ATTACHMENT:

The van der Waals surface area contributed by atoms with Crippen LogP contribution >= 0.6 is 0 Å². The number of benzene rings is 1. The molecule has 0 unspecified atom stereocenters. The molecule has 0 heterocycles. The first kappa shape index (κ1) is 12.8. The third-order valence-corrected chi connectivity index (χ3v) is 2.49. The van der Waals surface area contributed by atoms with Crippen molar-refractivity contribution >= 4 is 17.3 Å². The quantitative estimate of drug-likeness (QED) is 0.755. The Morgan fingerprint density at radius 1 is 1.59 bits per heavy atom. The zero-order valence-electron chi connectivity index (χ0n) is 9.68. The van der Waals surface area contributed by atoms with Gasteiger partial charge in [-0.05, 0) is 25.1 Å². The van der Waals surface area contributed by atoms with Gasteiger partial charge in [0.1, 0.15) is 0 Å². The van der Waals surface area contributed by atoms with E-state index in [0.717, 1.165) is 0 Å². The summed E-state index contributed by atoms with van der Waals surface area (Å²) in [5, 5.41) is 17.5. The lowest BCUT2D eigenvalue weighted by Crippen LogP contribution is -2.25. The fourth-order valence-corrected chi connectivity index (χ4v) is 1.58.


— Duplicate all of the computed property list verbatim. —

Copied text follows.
The van der Waals surface area contributed by atoms with Crippen LogP contribution >= 0.6 is 0 Å². The number of benzene rings is 1. The molecule has 0 unspecified atom stereocenters. The molecule has 0 heterocycles. The first kappa shape index (κ1) is 12.8. The third-order valence-corrected chi connectivity index (χ3v) is 2.49. The van der Waals surface area contributed by atoms with Crippen molar-refractivity contribution >= 4 is 17.3 Å². The quantitative estimate of drug-likeness (QED) is 0.755. The Morgan fingerprint density at radius 1 is 1.59 bits per heavy atom. The zero-order valence-electron chi connectivity index (χ0n) is 9.68. The van der Waals surface area contributed by atoms with Gasteiger partial charge in [-0.05, 0) is 25.1 Å². The van der Waals surface area contributed by atoms with Gasteiger partial charge in [0.1, 0.15) is 0 Å². The van der Waals surface area contributed by atoms with E-state index in [0.717, 1.165) is 0 Å². The summed E-state index contributed by atoms with van der Waals surface area (Å²) in [5, 5.41) is 17.5. The lowest BCUT2D eigenvalue weighted by Crippen LogP contribution is -2.25. The fourth-order valence-corrected chi connectivity index (χ4v) is 1.58.